Clinton Stresses Urgency of Year 2000 Bug


It has become a shadow looming over the government, the economy and a multitude of daily tasks that are usually taken for granted: On Jan. 1, 2000, will the nation’s system of interlinked computers go haywire?

On Monday, Wall Street tested a mock-up of a new computer system that eluded disaster. And on Tuesday, President Clinton lent his voice to those who see “a pressing need for action.”

Clinton has been criticized by Republicans for failing to take more of a lead on the computer matter. To answer, he went to the National Academy of Sciences to “stress the urgency of the challenge to people who are not in this room.”

The problem, dubbed the “millennium bug,” arises from the inconvenient fact that computer systems are not set to recognize the year 2000. Instead they will interpret it as 1900, potentially wreaking havoc at the government agencies, corporations, utilities and other entities that depend on them both in the United States and overseas. The solution involves a painstaking process of rewriting computer software, which must be repeated countless places around the world.


Certainly, experts disagree on the need for alarm, with skeptics blaming a cottage industry of doomsayers for seizing on the bug as the latest fashionable anxiety. Just this week, for example, 41 financial firms on Wall Street began a test exercise, replete with mock trades, to prepare for the challenge. The early reports were favorable.

Still, Clinton suggested Tuesday, there is at least the possibility of a chaotic, very expensive mess as the calendar changes from Dec. 31, 1999, to Jan. 1, 2000. Indeed, headaches could begin even sooner--for instance, as people attempt to make airline or hotel reservations for dates after 2000.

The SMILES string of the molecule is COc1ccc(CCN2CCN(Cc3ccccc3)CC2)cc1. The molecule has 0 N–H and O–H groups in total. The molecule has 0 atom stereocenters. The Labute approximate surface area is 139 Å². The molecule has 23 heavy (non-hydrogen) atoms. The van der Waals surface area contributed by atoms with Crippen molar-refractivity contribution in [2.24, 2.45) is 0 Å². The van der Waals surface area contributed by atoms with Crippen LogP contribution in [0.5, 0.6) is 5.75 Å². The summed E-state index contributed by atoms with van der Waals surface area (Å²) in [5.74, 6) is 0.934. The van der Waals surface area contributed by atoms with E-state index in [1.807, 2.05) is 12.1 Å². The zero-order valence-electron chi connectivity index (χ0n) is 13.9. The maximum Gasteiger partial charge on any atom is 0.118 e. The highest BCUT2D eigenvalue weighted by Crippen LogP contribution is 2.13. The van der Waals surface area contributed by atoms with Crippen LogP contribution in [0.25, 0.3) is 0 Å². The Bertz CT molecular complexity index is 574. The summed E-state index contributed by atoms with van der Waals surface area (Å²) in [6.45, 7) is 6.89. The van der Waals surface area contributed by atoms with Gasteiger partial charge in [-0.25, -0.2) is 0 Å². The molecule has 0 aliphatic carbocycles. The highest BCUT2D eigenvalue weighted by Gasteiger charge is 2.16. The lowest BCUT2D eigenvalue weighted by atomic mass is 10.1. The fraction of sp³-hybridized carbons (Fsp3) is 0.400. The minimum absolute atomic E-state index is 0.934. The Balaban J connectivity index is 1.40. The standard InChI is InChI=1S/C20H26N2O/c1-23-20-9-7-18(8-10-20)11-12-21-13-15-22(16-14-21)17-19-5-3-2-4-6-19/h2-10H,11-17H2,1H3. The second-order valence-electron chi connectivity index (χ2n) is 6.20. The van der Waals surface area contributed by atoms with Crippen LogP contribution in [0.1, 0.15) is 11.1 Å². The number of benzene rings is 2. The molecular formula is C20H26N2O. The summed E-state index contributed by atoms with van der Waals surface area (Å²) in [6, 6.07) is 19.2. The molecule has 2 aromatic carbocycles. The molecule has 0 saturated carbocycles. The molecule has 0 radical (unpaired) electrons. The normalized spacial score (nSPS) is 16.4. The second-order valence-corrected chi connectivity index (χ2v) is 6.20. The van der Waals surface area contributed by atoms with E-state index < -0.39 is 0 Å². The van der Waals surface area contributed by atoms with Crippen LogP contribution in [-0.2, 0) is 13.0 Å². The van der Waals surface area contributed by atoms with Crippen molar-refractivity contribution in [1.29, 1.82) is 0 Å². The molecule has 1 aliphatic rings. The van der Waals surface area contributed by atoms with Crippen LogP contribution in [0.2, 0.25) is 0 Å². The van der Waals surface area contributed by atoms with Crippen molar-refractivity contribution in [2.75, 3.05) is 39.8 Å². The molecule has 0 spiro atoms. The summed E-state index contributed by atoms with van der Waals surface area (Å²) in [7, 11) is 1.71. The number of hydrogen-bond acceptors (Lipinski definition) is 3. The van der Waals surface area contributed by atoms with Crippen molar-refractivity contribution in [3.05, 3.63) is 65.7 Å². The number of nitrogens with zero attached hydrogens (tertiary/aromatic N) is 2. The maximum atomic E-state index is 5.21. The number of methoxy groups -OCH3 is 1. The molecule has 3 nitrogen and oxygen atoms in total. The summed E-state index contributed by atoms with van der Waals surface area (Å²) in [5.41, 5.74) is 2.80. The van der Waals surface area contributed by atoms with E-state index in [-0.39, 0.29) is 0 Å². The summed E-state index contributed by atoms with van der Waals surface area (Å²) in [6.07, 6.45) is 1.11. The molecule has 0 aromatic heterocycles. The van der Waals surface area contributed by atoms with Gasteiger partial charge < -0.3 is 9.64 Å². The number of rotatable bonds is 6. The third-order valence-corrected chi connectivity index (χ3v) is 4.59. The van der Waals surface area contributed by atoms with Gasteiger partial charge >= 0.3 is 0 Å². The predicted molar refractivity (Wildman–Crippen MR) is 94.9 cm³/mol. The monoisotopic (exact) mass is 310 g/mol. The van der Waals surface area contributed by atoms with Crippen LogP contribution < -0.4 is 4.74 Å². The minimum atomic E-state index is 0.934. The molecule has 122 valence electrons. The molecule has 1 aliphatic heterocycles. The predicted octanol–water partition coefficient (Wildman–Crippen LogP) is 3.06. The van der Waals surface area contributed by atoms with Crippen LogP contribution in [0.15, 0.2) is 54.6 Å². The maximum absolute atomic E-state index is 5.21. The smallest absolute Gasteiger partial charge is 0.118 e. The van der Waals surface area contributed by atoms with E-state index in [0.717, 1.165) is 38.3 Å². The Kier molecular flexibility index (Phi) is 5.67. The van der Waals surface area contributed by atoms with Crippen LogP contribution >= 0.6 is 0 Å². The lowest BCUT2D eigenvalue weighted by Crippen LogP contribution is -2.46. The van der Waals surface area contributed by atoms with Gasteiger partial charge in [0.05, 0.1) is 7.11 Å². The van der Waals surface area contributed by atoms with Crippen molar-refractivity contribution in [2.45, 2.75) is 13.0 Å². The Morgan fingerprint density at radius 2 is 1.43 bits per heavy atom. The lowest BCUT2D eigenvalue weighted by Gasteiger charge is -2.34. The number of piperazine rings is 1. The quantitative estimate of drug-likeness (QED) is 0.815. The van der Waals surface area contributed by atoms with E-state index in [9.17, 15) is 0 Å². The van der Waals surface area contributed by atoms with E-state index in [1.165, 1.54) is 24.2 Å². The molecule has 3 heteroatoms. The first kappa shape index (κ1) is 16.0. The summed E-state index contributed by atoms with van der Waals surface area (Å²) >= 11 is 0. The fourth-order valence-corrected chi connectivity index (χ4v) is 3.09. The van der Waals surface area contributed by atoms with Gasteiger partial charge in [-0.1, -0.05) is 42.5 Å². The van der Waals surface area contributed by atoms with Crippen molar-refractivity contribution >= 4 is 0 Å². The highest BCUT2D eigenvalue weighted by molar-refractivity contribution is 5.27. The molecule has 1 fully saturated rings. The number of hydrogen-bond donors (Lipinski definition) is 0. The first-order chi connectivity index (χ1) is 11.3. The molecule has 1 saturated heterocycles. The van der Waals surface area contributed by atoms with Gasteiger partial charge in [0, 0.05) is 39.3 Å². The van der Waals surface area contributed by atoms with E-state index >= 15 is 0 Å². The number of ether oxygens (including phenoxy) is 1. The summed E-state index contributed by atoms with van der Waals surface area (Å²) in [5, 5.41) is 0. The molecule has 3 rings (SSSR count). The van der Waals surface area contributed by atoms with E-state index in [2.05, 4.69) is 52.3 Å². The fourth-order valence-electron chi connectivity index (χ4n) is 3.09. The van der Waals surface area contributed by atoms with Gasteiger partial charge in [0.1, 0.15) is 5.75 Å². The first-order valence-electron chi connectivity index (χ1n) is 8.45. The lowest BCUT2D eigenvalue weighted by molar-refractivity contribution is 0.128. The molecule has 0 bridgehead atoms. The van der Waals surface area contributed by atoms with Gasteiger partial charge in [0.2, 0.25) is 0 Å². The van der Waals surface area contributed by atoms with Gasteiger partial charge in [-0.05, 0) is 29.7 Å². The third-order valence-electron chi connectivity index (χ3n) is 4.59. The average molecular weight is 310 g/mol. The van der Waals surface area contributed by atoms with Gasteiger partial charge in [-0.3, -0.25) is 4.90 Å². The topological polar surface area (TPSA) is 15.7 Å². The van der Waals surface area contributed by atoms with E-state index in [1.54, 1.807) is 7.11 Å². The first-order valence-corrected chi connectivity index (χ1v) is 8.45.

The Clinton administration, which expects $5 billion in federal expenditures to combat this first headache of the approaching millennium, Tuesday proposed three measures to reduce the risks and encourage the spread of expertise.

* It will submit to Congress “good Samaritan” legislation designed to shelter from lawsuits companies and people who share information on technical solutions to the glitch.


* It will contribute $12 million to the World Bank to help spread awareness of the dilemma to developing countries. Outside the United States, there is much less focus on the problem.

* The Labor Department announced a new Internet site to help link those who need technical assistance with those ready to provide it, at the department’s home page,

“The consequences of the millennium bug, if not addressed, could simply be a rash of annoyances like being unable to use a credit card at the supermarket or the video store losing track of the tape you have already returned,” Clinton said in a bid to strike the right balance between careful concern and outright fear. The problem, he continued, could disrupt electric power, telephone service, air travel and major federal agencies.

“With millions of hours needed to rewrite billions of lines of code and hundreds of thousands of interdependent organizations, this is clearly one of the most complex management challenges in history,” he said.


After the president spoke, an official at an association that represents many high-tech firms sounded encouraged, if not overwhelmed, by Clinton’s remarks.

“We think it’s certainly a good step in the right direction,” said Bob Cohen, vice president of the Information Technology Assn. of America in Arlington, Va. “It’s very important to have gotten the prestige of the office of the presidency into the whole year 2000 discussion.”